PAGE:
Tuesday, April 12, 2011

Let's Talk About Tax Baby

Here is what I learned today by reading the San Francisco Chronicle:

For the well-off, this could be the best tax day since the early 1930s: Top tax rates on ordinary income, dividends, estates and gifts will remain at or near historically low levels for at least the next two years. That's thanks in part to legislation passed in December 2010 by the 111th Congress and signed by President Obama...

For the 400 U.S. taxpayers with the highest adjusted gross income, the effective federal income tax rate - what they actually pay - fell from almost 30 percent in 1995 to just under 17 percent in 2007, according to the IRS.

And for the approximately 1.4 million people who make up the top 1 percent of taxpayers, the effective federal income tax rate dropped from 29 percent to 23 percent in 2008. It may seem too fantastic to be true, but the top 400 end up paying a lower rate than the next 1,399,600 or so...

Much of the top 400's income is from dividends and capital gains, generated by everything from appreciated real estate to stocks and the sale of family businesses. As Warren Buffett likes to point out, because most of his income is from dividends, his tax rate is less than that of the people who clean his office.

Read the rest by following the link above.

The Antidote to Apathy

Thought provoking talk on barriers that prevent people from being engaged in the political process.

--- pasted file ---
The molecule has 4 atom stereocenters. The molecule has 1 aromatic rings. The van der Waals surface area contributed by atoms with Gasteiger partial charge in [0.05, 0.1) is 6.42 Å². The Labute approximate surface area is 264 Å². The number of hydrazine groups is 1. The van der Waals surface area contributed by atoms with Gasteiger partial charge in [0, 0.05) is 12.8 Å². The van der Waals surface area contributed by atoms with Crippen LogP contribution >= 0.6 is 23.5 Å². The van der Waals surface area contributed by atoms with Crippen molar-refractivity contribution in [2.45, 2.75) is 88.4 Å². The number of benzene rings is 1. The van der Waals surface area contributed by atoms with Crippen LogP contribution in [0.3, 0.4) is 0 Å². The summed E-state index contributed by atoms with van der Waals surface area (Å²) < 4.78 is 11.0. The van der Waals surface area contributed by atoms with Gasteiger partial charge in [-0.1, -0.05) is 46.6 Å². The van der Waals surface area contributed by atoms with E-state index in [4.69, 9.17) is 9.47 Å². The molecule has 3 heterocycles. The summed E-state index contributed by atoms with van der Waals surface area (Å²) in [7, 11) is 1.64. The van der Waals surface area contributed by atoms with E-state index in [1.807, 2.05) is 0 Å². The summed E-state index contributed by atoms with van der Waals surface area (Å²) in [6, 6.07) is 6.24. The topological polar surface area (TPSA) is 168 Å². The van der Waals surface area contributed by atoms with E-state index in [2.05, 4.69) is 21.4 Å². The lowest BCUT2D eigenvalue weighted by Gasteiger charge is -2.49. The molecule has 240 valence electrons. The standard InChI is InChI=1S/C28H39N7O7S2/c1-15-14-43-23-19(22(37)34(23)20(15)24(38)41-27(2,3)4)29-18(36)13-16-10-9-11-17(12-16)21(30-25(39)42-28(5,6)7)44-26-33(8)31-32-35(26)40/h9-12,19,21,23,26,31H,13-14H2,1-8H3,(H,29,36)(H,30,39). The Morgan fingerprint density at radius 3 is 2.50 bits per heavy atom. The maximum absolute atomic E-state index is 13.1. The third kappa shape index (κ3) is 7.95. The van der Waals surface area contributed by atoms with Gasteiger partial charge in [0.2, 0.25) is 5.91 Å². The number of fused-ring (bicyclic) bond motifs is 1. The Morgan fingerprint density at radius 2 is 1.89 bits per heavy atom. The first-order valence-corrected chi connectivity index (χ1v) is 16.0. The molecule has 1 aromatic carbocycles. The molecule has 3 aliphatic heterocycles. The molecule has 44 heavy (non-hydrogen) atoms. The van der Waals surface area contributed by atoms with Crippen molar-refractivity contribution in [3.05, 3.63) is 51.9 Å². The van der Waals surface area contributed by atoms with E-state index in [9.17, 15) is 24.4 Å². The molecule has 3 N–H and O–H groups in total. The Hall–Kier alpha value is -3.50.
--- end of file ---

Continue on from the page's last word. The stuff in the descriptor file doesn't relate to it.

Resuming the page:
The Age of the Broken Man

AThe age of the self-made man was also the age of the broken man... This >American sense= looked upon failure as a >moral sieve= that trapped the loafer and passed the true man through.  Such ideologies fixed blame squarely on individual faults, not extenuating circumstances.@-Scott A. Sandage, Born Losers

Monday, April 11, 2011

The Poverty of Riches

At Big Questions Online, David Sloan Wilson asks Can riches be a form of poverty?

My colleagues and I have created an extensive database on the neighborhoods of Binghamton, including measures of neighborhood quality and median income. Dan O’Brien, my most recently minted PhD student, has also played experimental games with high school students in their classrooms. Experimental games are wonderful tools for studying the propensity to cooperate in social interactions. The results showed that students from the highest quality neighborhoods were most likely to cooperate in an experimental game, but that median income had a negative effect. The most cooperative kids came from high quality low income neighborhoods.

Once I recovered from the shock of realizing that “poverty” and “pathology” cannot be treated as synonyms, these results began to make sense. Sociologists such as Robert Putnam and Robert Sampson have long talked about “social capital” and “financial capital” as commodities that can substitute for each other. Why bother cooperating with others when you can pay for what you need with a credit card?